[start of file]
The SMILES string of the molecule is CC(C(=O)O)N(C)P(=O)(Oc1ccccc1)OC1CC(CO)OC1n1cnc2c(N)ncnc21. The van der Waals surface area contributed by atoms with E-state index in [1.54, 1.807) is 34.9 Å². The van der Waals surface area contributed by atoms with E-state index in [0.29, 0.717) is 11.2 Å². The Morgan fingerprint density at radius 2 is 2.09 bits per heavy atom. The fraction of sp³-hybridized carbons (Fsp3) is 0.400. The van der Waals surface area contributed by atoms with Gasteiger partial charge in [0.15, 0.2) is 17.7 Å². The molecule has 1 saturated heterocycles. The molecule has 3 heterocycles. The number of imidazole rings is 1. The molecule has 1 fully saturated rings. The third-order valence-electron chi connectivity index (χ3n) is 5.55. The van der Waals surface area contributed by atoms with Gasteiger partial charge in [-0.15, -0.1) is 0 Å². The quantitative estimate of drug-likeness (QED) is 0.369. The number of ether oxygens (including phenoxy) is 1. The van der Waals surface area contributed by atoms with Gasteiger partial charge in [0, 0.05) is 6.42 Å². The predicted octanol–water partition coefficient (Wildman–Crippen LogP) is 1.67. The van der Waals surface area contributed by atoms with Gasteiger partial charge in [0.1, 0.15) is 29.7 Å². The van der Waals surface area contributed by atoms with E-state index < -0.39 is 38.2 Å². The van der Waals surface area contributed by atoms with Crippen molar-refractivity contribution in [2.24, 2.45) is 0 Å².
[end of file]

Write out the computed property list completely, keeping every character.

The SMILES string of the molecule is CC(C(=O)O)N(C)P(=O)(Oc1ccccc1)OC1CC(CO)OC1n1cnc2c(N)ncnc21. The van der Waals surface area contributed by atoms with E-state index in [1.54, 1.807) is 34.9 Å². The van der Waals surface area contributed by atoms with E-state index in [0.29, 0.717) is 11.2 Å². The Morgan fingerprint density at radius 2 is 2.09 bits per heavy atom. The fraction of sp³-hybridized carbons (Fsp3) is 0.400. The van der Waals surface area contributed by atoms with Gasteiger partial charge in [0.15, 0.2) is 17.7 Å². The molecule has 1 saturated heterocycles. The molecule has 3 heterocycles. The number of imidazole rings is 1. The molecule has 1 fully saturated rings. The third-order valence-electron chi connectivity index (χ3n) is 5.55. The van der Waals surface area contributed by atoms with Gasteiger partial charge in [-0.15, -0.1) is 0 Å². The quantitative estimate of drug-likeness (QED) is 0.369. The number of ether oxygens (including phenoxy) is 1. The van der Waals surface area contributed by atoms with Gasteiger partial charge in [0, 0.05) is 6.42 Å². The predicted octanol–water partition coefficient (Wildman–Crippen LogP) is 1.67. The van der Waals surface area contributed by atoms with Gasteiger partial charge in [0.1, 0.15) is 29.7 Å². The van der Waals surface area contributed by atoms with E-state index < -0.39 is 38.2 Å². The van der Waals surface area contributed by atoms with Crippen molar-refractivity contribution in [2.24, 2.45) is 0 Å².